As schematically illustrated in FIGS. 6A and 6B, the touch sensing signal connection pads 602 and the display driver connection pads 604 are subpixel data identified in the outer area 611 of the integrated input device 400. Each is coupled to interconnect elements identified in the interconnect structure external to the integrated controller 500, such as lines 315 and traces 335. 6A and 6B, in one embodiment, the interconnection elements (e.g., subpixel data lines 315, traces 335) are X with a pitch length 601 It has a regular pitch in the -direction. In this configuration, the touch sensing signal connection pads 602 and the display driver connection pads 604 are at least one of the touch sensing signal connection pads 602 or the display driver connection pads 604 among the interconnection elements. It is arranged in the X-direction so that it is possible to be connected to one. Accordingly, the scattered touch sensing signal connection pads 602 and the display driver connection pads 604 are spaced apart from each other by pitch length in the X-direction. 6A and 6B show the touch sensing signal connection pads 602 and the display driver connection pads 604 are identified in the subpixel data line layer 415 in the outer region 611 of the integrated input device 400. Although schematically illustrates a configuration that is directly connected to, or disposed on, the subpixel data lines 315 and traces 335, this configuration is an interconnection structure in which the pads 602, 604 are directly connected It is not necessary to be limited by the properties of the data line layer 415 connection elements, and as discussed above in conjunction with FIG. 5, a third substrate coupled with the subpixel data lines 315 and traces 335 ( 485), it is not intended to be limited to the scope of the invention described herein, since it can also be configured to directly connect to the patterned layer of conductive material formed on the surface of 485). The conductive material, or patterned layer of conductive traces, may have an interconnection pitch different from the pitch of the subpixel data lines 315 and traces 335 formed in the subpixel data line layer 415.

6C is a top plan view of the layout of touch sensing signal connection pads 602 and display driver connection pads 604 formed on the lower side of the integrated controller 500. In this configuration, the touch sensing signal connection pads 602 and the display driver connection pads 604 are formed in three rows interleaved in the X-direction and staggered in the Y-direction. As mentioned above, in this configuration, the touch sensing signal connection pad 602 is disposed between the two display driver connection pads 604 due to the interleaved orientation of the pads. In one example, the touch sensing signal connection pad 602 is a display driver connection pad 604 and a plurality of adjacent display driver connection pads 604 (e.g., two adjacent display pads), as shown in the X-direction. Driver connection pads 604 are shown). In some embodiments, the combined source driver and touch sensing interface 615 may include two or more rows including touch sensing signal connection pads 602 and display driver connection pads 604. In one configuration, the combined source driver and touch sensing interface 615 has subpixel data lines and traces formed in a parallel orientation in a layer of the third substrate 485 and a display and capacity with an integrated controller 500. It includes two or more rows including display driver connection pads 604 and touch sensing signal connection pads 602 positioned in a staggered orientation to allow interconnection between the sex sensing circuitry.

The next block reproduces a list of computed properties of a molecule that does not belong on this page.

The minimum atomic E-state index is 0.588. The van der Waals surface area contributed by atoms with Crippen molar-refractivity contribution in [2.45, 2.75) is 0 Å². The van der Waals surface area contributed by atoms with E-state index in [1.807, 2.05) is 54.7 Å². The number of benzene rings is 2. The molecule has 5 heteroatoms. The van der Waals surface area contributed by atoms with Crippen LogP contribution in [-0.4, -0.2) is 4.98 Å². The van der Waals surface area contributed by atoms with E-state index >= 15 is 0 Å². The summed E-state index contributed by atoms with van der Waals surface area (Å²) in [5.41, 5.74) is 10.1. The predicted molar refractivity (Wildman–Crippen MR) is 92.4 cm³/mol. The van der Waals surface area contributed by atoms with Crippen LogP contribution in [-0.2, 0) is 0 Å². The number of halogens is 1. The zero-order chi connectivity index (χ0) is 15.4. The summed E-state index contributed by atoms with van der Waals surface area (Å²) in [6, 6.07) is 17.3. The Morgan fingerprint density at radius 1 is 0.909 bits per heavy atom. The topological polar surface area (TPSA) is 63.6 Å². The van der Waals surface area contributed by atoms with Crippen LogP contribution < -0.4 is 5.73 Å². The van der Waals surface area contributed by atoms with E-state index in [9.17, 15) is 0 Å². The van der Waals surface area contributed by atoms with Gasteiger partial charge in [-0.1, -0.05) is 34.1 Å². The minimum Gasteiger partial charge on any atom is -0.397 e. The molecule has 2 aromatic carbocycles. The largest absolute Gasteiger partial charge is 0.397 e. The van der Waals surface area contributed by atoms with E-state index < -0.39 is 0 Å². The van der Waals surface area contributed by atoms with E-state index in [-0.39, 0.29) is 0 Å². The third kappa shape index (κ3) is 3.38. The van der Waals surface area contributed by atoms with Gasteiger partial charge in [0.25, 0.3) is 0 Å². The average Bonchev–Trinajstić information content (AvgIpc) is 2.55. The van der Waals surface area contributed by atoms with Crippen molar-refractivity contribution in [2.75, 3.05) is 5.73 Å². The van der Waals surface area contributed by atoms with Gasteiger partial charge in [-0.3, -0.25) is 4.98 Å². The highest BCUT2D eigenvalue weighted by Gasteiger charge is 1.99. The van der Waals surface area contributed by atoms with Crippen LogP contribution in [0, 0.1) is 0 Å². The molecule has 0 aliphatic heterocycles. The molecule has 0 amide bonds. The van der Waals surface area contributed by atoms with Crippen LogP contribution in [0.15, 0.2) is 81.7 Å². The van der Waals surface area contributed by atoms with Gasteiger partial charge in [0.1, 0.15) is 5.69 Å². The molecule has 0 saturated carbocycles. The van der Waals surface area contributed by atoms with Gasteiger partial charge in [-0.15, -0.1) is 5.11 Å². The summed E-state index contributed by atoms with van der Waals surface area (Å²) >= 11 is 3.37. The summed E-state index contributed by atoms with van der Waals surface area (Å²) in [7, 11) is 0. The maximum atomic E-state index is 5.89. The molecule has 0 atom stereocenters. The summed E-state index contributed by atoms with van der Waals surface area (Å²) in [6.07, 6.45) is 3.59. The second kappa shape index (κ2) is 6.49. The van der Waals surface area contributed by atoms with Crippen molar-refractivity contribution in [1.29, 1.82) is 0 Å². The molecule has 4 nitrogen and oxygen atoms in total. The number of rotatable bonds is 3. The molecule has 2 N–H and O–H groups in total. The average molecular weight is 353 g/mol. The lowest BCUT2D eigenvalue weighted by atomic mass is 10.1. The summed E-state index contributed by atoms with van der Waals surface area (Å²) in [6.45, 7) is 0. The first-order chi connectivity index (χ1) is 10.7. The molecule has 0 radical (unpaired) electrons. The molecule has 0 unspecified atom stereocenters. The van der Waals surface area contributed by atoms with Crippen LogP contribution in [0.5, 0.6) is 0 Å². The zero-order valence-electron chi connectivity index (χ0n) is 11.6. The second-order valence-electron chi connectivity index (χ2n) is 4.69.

5 and 6A again, due to the benefits typically obtained by grouping portions of the capacitive sensing circuit portion identified in the touch sensing module 207 and/or the portion of the display circuit portion identified in the driver module 208, the integrated controller It is common that electrical lines, such as subpixel data lines 315 and traces 335 in the inner region 613 of 500, extend a long distance from a desired group of circuit elements to a desired connection interface. The need for long routing of traces 335 in the inner area 313 is that portions of the touch sensing circuit identified in the AFE block 617 touch sensing to different sensor electrodes 120 at different times during the touch sensing process. It is also common in integrated controller configurations with multiplexers (MUXs) disposed between the AFE block 617 and different connection pads 602 to allow them to be used to receive and/or transmit signals. The electrical lines 617A connecting the AFE block 617 to the combined source driver and touch sensing interface 615 thus make them sensitive to electrical interference from other electrical components formed within the integrated controller 500. It is forced to extend a large distance across the controller 500. The electrical interference is caused by the capacitive coupling (C TD ) (e.g., capacitances) created between the subpixel data lines 315 and traces 335 disposed within the inner region 613 of the integrated controller 500. (C TD1 , C TD2 ... C TDN )) and/or the capacitive coupling (C TS ) created between the traces 335 formed in the integrated controller 500 and other electrical components 521 (e.g. For example, it may be generated due to capacitances (C TS1 , C TS2 ... C TSN ). The electrical interference affects the signals flowing through the capacitive sensing and/or display driving circuits, and thus the integrity of the capacitive sensing signal and even of the input object 140 disposed above the sensing region 170 of the integrated controller 500. It can affect your ability to sense your position. In addition, the long distances traveled by the electrical lines 617A will also increase the values of capacitance (C TD ) and/or capacitance (C TS ), which even in the absence of electrical interference during the touch sensing detection operation. It will slow down the settling time of sensing nodes. Increasing the values of capacitance (C TD ) and/or capacitance (C TS ) also increases the total capacitance (background capacitance) of the receiver nodes, which in turn affects and/or exceeds the dynamic range of the receiver circuit elements. May be.